Over"utilize"ation

Comments Views

(I think I’ve done this before, but it bears repeating.)

For me, there are a few intolerables when it comes to grammar: it is not a “mute” point, “irregardless” is not a word, there are three different spellings of the words pronounced “they’re” and each has its own specific meaning (what do you say to console a grammarian? “Their, there, they’re.”), “its” is not “it’s”, and the effect of “effect” is affected if you don’t get the right “effect.” (Okay, that last one may be wrong – I can never get it right.)
 
But there is one phrase that, while grammatically correct, makes me want to run screaming to my desk drawer, break into the old supplies, and use white-out on the computer screen.
 
Last week, I was at the Contemporary Resort at Disneyland. Next to the escalator on the fourth floor was a sign with the following phrase. “Please utilize the escalators to access…”
 
Utilize?! Really?!! Any reason I can’t just “use” the escalators?  Does it take something special to be able to “utilize” the escalators? Was the sign painter being paid by the syllable? Is there someone that you are trying to impress with the fancy, three-syllable word? If I utilize the escalator is it escautilizatory ambulation? Why, for Walt’s sake, can’t you just say what you mean?
 
The word “utilize” may be the most overused word today. Why is it everyone insists on using “utilize” when “use” is perfectly respectable? In fact, there is NO situation where the word “utilize” cannot be replaced with “use.”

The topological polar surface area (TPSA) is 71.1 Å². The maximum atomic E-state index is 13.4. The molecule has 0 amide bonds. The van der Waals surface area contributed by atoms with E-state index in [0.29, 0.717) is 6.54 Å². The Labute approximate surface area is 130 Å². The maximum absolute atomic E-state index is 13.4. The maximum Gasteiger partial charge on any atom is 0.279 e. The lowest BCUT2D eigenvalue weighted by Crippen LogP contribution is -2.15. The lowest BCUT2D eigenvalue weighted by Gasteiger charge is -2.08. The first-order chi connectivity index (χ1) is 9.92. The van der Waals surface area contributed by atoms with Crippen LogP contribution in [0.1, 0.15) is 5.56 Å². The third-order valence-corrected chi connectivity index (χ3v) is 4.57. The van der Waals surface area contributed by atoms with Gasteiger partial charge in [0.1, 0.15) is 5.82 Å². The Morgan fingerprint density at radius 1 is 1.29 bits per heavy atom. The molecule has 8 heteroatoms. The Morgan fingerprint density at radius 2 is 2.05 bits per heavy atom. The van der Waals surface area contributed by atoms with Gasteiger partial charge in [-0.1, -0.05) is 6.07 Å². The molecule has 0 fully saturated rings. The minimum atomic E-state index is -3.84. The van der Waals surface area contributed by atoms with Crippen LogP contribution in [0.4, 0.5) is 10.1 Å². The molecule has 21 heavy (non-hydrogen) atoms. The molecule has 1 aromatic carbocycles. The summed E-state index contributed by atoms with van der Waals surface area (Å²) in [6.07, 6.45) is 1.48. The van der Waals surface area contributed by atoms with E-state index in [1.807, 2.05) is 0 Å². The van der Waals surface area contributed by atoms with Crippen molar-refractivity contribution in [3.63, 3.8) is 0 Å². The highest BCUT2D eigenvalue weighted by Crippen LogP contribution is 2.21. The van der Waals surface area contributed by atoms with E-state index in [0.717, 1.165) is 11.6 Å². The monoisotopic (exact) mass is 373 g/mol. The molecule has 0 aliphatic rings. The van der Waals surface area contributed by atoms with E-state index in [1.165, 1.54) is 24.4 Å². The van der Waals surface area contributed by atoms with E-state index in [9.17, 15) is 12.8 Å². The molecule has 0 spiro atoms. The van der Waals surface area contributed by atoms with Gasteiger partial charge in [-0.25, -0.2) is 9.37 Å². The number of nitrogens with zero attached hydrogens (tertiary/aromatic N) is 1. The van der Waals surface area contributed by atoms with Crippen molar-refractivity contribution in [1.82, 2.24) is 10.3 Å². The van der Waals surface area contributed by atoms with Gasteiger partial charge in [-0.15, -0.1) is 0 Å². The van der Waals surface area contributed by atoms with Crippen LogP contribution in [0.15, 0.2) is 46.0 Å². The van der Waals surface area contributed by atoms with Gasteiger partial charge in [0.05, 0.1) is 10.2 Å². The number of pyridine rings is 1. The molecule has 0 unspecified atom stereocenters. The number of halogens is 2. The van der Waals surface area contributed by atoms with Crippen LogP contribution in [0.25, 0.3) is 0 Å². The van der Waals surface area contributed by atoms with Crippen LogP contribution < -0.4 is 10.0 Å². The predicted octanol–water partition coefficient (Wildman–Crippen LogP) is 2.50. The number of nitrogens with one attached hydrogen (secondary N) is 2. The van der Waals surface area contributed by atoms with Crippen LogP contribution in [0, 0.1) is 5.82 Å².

But, beyond my personal irritation with this situation, there is a practical application for auditors. The next time you are complaining about your audit reports next time you are decrying the length of those reports – take a close look for the “utilizes.” That is, look for the extraneous words and phrases that are providing no value  that are included just to impress or sound “professional.”
 
Actually, start with “utilize.” Then look for the other big words that can be replaced with simpler ones. Then look for the big sentences that can replaced with simpler ones. Then look for the big paragraphs that can be replaced with simpler ones. Then look for the big reports that can be replaced with simpler ones.
 
Cull the “utilizes” from each report until it says exactly what you want to say, and quit trying to impress with the words you are using. Instead, impress with the actual content.
 
And utilize your words more efficiently.

The opinions expressed by Internal Auditor's bloggers may differ from policies and official statements of The Institute of Internal Auditors and its committees and from opinions endorsed by the bloggers' employers or the editors of Internal Auditor. The magazine is pleased to provide you an opportunity to share your thoughts about these blog posts. Some comments may be reprinted elsewhere, online or offline.

 

 

Comment on this article

comments powered by Disqus
  • MNP_Tech-Consulting_Apr2017_Blog 1
  • ITACS_Temple_Apr2017_Blog 2_Apr15-30
  • 2017 Emerging Leaders_Apr2017_Blog 3